As we age, each of our five senses — sight, sound, smell, touch and taste — change. But, there are ways to protect them. At a high level, this involves practicing a healthy lifestyle, including eating a balanced diet, exercising and not smoking, and to protect yourself against environmental irritants, by wearing sunglasses in bright sunlight and limiting how much you are exposed to loud noises. A third strategy is to monitor your ability to see, hear, smell, taste and touch, and seek medical advice when any marked or sudden changes in ability occur.
Harvard Health Publications provides information about how your senses change as you age, noting that significant variability occurs among people. Sharpness of focus in sight, for example, tends to diminish with age. Some causes include cataracts and macular degeneration. Hearing loss also can occur, to the point where you must ask people to repeat themselves often. Taste and smell, meanwhile, become less sharp, in part because of reduced flow of saliva. By the time you’re in your 80s, your sense of smell is likely to be nearly 50 percent less effective than when you were younger.
How to Protect your Senses as You Age
What can you do to preserve your senses? Here are tips from AARP in an article that cites how tens of millions of older adults have sensory losses in at least one sense.
- When around loud sounds, wear ear-protecting headphones or foam earplugs.
- Maintain a healthy weight and manage your blood pressure and blood sugar levels.
- Use hearing aids, if needed.
- Find more information from AARP.
- Exercise regularly to maintain appropriate blood flow to your eyes.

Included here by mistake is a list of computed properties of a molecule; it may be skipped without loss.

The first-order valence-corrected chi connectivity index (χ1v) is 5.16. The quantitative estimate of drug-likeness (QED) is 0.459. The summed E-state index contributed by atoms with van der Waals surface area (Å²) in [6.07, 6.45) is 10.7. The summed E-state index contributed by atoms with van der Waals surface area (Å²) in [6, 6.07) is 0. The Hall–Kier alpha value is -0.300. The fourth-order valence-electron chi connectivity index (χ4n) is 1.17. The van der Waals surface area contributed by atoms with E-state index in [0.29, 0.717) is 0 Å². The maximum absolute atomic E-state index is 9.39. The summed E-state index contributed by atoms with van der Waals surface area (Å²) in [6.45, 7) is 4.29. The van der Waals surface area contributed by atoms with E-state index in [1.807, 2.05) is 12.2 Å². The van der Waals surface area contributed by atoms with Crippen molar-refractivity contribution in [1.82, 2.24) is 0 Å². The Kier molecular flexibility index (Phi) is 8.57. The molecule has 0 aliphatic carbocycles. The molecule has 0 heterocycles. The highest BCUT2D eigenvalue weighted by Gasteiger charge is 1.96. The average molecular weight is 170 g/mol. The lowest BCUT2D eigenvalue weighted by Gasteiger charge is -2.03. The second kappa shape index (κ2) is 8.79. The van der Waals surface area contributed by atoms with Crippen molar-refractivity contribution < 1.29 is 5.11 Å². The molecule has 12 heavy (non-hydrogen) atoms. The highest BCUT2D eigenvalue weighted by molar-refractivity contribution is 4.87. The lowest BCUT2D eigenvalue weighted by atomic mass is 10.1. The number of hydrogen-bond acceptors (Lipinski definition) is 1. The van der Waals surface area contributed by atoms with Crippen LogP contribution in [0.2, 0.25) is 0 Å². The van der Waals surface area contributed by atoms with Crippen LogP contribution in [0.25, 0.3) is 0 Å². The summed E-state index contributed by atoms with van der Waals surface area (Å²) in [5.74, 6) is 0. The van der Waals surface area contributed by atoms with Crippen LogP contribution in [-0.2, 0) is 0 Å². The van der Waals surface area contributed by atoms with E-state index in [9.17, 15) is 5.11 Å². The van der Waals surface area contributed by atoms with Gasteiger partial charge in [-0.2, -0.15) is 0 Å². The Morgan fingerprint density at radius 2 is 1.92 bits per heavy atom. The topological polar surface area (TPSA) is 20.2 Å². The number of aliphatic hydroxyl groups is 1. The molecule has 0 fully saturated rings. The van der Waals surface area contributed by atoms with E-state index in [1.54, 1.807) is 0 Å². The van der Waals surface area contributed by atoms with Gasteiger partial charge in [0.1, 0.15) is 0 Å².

- Get enough sleep to keep your eyes lubricated and help remove irritants.
- Consult with your eye doctor to keep your eyes moist enough. This helps to reduce blurry vision, making it easier to see to drive and read.
- Ask your doctor if you’re a candidate for refractive surgery.
Protect Taste Buds
- Some medical conditions can affect your ability to taste, so manage conditions such as high blood pressure, inflammatory bowel disease and infections.
- Address dry mouth by switching from alcohol-based mouthwash, trying a mouth moisturizer and talking to your doctor about side effects from your medications.
- Add more intense flavors to your foods, perhaps sharper cheeses, sun-dried tomatoes, onion, garlic and flavored vinegars. You can add a pinch of sea salt to your vegetables and a bit of sugar on sliced fruit.
Protect Sense of Smell
- Exercise regularly and avoid drinking excessive alcohol; doing so will make it less likely that you’ll lose this sense.
- Don’t use cleaning products and other chemicals with strong fumes.
- Gently smell familiar aromas a few minutes every day. These could include rose, eucalyptus, lemon and clove.
Protect Sense of Touch
- According to AARP, “If you like to dance, then dance. If you like to walk, walk. If you like to play tennis, continue to do that or other similar activities. The more your body has the experience of moving in space, the more those receptors will stay active and useful.”
- “Hug your spouse, kiss your grandkids . . . Pet the dog. Schedule a massage.”